What are the grounds for divorce?
Linsey Duggan explains the legalities around petitioning for a divorce in England.
I want to get a divorce. What legal grounds can I use to obtain one?
To obtain a divorce it has to be shown that the marriage has broken down irretrievably. You cannot simply state "irreconcilable differences" or the fact that you have drifted apart as a reason for divorce. The law requires that this is shown by stating one of the following five reasons as grounds for divorce:
This means that your spouse must have had sexual intercourse with a member of the opposite sex. This can be proved by an admission or by sufficient circumstantial evidence. By stating adultery as grounds for divorce you are stating that you find it intolerable to go on living with your spouse.
You cannot petition for a divorce on the basis of your own adultery. In these circumstances either your spouse needs to petition for divorce on the basis of adultery or you need to be able to state a different reason for divorce.
Here you have to show that you find your partner's behaviour so unreasonable that you cannot be expected to continue to live with them. In reality this can cover a broad spectrum of behaviour from abuse to excessive drinking, financial irresponsibility or even things such as devoting too much time to their career, to the detriment of family life, lack of intimacy or lack of communication.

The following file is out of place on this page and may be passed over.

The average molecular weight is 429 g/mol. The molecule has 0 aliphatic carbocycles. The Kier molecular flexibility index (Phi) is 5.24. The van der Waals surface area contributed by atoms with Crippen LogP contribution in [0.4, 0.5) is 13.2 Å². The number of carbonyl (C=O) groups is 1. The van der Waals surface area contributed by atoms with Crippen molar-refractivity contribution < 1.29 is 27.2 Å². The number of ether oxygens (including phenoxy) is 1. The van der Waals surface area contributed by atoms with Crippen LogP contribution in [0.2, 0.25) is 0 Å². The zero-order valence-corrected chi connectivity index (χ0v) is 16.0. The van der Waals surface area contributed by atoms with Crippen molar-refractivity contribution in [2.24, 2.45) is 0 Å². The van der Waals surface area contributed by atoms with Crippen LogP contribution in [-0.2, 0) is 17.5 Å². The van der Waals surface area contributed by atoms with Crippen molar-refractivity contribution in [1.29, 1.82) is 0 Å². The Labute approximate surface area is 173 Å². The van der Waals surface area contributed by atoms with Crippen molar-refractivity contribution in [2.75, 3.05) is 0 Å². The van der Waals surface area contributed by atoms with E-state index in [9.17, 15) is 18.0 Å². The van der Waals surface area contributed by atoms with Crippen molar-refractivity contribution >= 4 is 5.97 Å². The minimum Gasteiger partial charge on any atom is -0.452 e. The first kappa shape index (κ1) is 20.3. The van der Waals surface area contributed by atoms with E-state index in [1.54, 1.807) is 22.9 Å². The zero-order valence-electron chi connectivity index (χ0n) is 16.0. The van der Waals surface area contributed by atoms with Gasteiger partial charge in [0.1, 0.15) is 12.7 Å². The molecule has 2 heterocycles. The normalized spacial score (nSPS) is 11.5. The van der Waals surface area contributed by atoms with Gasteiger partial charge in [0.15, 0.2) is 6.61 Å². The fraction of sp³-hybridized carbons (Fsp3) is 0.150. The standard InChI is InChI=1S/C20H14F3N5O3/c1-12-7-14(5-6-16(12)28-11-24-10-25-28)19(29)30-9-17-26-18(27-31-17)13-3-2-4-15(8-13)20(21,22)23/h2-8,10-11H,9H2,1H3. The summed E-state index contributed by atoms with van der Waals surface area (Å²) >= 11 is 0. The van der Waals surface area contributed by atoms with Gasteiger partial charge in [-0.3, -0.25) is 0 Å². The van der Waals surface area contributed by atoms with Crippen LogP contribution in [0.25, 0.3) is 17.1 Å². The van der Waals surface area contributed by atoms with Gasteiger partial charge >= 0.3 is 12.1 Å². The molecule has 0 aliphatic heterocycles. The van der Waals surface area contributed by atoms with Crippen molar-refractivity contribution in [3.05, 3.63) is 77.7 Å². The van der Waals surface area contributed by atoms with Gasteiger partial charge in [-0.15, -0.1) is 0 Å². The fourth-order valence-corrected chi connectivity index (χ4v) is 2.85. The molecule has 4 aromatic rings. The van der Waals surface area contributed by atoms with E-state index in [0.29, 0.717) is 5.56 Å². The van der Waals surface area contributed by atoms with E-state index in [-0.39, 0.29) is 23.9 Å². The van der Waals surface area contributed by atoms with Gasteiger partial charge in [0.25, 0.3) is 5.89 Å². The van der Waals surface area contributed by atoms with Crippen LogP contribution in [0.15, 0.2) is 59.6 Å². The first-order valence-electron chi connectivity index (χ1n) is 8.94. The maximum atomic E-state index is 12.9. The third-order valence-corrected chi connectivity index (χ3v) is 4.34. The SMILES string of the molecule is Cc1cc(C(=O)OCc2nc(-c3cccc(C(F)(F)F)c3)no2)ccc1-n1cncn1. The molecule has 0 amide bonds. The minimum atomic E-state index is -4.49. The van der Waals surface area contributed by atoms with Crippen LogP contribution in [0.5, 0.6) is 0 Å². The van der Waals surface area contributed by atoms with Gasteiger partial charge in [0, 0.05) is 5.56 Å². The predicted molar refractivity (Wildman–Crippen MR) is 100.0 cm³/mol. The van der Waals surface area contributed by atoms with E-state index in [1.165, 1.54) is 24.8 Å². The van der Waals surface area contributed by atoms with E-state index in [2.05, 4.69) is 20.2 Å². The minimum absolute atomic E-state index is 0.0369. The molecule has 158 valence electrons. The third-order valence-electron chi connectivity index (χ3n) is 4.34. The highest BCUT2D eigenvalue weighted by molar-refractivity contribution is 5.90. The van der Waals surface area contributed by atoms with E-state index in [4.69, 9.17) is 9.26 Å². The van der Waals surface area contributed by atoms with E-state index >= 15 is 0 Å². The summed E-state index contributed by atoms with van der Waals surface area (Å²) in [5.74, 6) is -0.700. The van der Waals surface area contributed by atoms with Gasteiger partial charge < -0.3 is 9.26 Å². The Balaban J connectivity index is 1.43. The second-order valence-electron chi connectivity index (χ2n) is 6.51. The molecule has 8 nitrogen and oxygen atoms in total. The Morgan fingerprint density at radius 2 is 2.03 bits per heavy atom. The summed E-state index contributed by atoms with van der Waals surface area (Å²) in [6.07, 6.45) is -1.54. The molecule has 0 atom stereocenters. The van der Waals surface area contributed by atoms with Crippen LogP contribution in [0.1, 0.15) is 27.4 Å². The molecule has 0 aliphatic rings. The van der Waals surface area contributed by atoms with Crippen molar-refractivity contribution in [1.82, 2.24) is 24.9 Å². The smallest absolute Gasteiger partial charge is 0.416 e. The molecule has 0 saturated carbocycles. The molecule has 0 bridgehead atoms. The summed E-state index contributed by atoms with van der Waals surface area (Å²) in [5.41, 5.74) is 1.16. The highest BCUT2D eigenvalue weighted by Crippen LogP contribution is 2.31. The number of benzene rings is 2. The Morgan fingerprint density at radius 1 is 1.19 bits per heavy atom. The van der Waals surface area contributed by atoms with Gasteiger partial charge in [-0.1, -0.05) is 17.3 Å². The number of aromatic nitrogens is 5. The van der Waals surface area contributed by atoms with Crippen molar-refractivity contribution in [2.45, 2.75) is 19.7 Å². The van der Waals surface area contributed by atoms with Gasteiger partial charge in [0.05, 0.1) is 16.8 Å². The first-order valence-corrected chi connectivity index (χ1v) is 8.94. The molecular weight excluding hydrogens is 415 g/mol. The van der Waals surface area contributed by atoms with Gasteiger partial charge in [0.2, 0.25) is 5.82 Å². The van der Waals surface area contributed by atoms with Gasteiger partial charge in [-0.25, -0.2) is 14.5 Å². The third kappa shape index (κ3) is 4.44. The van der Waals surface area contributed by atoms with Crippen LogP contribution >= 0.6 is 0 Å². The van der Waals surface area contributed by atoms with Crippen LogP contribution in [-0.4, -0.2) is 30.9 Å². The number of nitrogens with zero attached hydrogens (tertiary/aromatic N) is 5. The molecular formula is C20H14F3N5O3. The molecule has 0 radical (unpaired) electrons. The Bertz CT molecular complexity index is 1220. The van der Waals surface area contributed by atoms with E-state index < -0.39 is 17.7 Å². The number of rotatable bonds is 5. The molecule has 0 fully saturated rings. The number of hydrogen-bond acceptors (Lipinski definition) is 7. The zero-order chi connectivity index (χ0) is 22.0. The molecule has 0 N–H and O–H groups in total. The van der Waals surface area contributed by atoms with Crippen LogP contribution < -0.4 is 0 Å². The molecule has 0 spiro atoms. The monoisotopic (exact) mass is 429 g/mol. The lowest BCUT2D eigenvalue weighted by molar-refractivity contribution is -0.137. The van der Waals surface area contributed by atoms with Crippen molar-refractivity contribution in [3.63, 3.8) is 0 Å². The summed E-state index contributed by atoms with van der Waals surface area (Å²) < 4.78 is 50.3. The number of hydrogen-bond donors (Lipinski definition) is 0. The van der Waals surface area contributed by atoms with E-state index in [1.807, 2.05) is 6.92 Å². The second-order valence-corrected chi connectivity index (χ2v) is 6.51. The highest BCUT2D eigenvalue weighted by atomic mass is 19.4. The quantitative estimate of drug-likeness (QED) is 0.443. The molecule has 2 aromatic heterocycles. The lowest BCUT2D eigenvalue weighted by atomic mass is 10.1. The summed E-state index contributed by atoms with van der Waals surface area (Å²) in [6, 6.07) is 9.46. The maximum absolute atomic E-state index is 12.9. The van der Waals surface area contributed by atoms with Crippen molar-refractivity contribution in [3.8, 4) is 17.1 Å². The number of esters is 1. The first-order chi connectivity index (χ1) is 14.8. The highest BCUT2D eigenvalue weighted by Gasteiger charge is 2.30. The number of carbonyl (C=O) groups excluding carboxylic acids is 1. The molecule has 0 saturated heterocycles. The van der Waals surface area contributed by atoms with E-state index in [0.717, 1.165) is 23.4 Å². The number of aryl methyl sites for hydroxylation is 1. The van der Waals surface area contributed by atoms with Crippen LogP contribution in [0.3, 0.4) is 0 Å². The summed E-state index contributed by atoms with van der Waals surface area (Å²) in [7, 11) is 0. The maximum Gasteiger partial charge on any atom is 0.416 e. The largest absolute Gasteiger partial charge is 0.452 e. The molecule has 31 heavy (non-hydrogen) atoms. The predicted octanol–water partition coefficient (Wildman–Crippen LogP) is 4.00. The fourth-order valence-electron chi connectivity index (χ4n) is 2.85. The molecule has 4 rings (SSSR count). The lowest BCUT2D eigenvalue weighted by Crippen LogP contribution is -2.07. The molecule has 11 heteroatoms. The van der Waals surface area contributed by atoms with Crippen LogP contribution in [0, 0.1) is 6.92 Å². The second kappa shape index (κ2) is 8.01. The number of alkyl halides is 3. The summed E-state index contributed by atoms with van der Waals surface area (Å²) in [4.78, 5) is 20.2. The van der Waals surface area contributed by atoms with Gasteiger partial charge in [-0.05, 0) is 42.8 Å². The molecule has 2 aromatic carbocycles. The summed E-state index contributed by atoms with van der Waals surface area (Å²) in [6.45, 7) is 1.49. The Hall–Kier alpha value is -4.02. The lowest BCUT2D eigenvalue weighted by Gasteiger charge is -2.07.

Unreasonable behaviour is now the most common reason cited for divorce in England and Wales, in part because of its flexibility and ability to be used under varied circumstances.
Two years separation - with consent for the divorce
This is simply when you and your spouse has been living apart for two years from the breakdown of the marriage and both of you agree to the divorce.
Five years separation - consent for divorce not required
If you have been living apart from your spouse for more than five years then you can petition for divorce without their consent.
Desertion for a period of at least two years
This is when your spouse has left you, against your will, for more than two years. Desertion is rarely used as grounds for divorce as other more suitable reasons can usually be found.
Your divorce lawyer will help you to match your circumstances to the most appropriate legal grounds for divorce.
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